Maine Teen Leaves Life on the Streets

The streets of Bangor, Maine offer little in the way of comfort for a homeless teen in winter. Jess found herself trying to attend school without the benefit of a permanent home at the age of 15. On average, 7,500 youths a year will spend at least one night homeless in the state of Maine. Of those youth, 1 in 3 is likely to try prostitution within the first 48 hours of leaving home. 70% of young people that live on the streets become victims of sexual exploitation. Many cannot keep up with school and struggle against a cycle of abuse, neglect and poverty.

In 1991, the Shaw House Shelter in Bangor opened to provide a safe place to be during overnight hours. Over the years with funding from the Administration for Children and Families, the state of Maine and private donors, other programs and services were added to fully meet the needs of runaway, homeless youth and their families.

Jess’s story is heart wrenching, but not unique. After her parents’ marriage ended, she found herself emotionally bereft with a sense of loneliness that never seemed to recede. Feeling unsafe in a chaotic environment, she left home and stayed with an older brother for a while, but he was unable to keep the apartment.  She started couch hopping, a term many homeless use to describe sleeping on floors, couches or a spare cot at the homes of friends or acquaintances. Jess tried to maintain her studies and keep up her attendance in school despite her lack of a stable environment. Without money for shoes, she helped herself to a pair and got in trouble with the law for shoplifting.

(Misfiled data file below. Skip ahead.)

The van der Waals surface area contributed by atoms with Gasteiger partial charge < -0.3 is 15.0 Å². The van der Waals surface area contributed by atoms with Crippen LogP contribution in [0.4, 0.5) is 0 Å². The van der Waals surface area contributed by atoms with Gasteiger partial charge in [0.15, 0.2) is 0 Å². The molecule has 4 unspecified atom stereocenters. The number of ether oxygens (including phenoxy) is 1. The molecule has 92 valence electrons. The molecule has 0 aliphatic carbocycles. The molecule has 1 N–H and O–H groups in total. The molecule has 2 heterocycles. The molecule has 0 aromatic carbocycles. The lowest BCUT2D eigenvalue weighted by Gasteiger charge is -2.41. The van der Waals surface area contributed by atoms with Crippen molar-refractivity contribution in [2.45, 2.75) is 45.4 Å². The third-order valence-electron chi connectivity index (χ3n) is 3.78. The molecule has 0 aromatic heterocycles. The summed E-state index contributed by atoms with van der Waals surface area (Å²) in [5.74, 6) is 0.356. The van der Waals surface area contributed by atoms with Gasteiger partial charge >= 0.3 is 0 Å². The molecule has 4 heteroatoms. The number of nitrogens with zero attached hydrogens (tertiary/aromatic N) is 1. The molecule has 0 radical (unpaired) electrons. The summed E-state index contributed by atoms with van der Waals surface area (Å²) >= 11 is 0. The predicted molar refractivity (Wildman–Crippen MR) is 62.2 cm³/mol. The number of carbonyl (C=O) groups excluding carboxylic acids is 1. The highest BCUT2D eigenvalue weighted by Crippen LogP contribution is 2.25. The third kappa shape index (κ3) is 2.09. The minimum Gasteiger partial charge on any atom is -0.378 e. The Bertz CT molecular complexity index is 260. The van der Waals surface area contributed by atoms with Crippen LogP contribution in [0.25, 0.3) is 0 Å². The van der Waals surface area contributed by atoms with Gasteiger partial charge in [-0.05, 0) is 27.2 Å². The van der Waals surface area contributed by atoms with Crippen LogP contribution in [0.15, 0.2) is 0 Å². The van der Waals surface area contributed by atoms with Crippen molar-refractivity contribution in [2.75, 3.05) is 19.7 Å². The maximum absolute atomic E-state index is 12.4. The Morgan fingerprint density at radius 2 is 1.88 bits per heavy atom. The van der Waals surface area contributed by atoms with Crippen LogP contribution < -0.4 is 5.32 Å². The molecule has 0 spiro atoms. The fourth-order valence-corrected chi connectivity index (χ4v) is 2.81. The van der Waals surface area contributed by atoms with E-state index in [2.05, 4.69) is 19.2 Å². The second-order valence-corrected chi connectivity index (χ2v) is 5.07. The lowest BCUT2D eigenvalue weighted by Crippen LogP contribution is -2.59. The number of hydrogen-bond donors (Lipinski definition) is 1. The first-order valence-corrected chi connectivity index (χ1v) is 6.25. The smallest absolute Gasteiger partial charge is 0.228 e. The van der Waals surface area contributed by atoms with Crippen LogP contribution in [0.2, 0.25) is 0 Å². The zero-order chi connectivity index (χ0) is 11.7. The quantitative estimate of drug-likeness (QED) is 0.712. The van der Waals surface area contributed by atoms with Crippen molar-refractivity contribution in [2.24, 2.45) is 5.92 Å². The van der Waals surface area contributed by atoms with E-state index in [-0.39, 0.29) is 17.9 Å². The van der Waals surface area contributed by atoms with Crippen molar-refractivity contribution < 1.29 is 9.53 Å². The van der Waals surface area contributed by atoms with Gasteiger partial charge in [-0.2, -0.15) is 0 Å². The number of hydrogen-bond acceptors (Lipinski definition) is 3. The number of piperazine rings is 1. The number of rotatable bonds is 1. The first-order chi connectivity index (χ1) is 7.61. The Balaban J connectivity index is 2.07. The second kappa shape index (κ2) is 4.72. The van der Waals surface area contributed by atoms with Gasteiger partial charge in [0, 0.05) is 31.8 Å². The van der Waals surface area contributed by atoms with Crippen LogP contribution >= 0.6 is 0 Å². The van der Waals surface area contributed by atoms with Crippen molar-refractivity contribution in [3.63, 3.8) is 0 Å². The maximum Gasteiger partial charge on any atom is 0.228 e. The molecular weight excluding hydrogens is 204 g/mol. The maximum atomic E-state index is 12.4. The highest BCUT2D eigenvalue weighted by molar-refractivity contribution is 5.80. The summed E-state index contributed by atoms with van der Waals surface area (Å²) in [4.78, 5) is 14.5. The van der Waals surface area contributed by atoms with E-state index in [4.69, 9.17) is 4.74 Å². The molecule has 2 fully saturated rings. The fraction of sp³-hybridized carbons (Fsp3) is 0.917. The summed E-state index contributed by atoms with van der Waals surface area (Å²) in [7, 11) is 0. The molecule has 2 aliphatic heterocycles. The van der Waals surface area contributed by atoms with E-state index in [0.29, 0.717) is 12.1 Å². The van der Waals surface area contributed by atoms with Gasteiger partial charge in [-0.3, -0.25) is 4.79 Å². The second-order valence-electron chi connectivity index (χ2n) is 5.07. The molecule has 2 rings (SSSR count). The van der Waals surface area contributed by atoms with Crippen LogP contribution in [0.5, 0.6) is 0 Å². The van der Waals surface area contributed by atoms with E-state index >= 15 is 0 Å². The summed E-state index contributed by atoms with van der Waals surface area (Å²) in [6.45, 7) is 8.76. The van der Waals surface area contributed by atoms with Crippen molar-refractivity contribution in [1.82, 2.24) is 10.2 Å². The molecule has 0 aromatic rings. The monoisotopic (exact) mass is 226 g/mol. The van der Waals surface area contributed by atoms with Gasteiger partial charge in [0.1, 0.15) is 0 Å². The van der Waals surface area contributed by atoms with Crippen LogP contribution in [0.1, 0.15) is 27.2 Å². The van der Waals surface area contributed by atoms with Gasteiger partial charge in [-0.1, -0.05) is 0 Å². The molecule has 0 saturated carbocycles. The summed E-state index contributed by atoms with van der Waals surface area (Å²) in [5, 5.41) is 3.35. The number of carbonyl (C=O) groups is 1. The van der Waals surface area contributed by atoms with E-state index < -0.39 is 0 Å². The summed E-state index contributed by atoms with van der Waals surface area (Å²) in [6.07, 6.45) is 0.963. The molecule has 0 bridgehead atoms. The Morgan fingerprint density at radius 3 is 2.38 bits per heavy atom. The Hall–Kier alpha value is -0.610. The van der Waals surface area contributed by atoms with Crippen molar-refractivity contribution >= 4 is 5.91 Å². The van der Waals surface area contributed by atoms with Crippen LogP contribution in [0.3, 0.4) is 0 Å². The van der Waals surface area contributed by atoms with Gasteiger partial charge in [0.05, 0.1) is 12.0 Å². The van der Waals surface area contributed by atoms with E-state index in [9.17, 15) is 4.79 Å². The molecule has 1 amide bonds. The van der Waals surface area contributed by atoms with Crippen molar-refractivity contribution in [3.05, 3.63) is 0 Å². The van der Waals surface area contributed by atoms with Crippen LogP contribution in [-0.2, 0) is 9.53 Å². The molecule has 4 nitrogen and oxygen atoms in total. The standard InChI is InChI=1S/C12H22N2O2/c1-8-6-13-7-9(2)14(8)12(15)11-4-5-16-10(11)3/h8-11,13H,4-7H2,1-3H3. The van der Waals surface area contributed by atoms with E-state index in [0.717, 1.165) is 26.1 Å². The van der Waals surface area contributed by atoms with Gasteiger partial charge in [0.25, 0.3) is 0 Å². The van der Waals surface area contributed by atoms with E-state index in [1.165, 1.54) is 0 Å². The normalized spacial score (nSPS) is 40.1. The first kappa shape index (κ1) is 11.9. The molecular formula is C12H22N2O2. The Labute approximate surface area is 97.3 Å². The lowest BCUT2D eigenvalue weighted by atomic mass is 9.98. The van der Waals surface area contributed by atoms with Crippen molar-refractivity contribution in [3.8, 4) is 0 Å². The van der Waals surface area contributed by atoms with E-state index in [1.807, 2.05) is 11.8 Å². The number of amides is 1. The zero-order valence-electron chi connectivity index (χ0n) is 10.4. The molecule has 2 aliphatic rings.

An experienced juvenile corrections officer understood Jess’ dilemma and got her connected with the Shaw House. She eventually moved to the transitional living program that offered a longer-term placement for young people to attend school, get a job and prepare for the day they leave and take their place in the community. Jess was able to graduate from high school and found a job afterwards. She plans to further her education and is saving money for a car and a place of her own.

Through the Runaway and Homeless Youth Program, ACF's Family Youth Services Bureau supports street outreach, emergency shelters and longer-term transitional living and maternity group home programs to serve and protect these young people.

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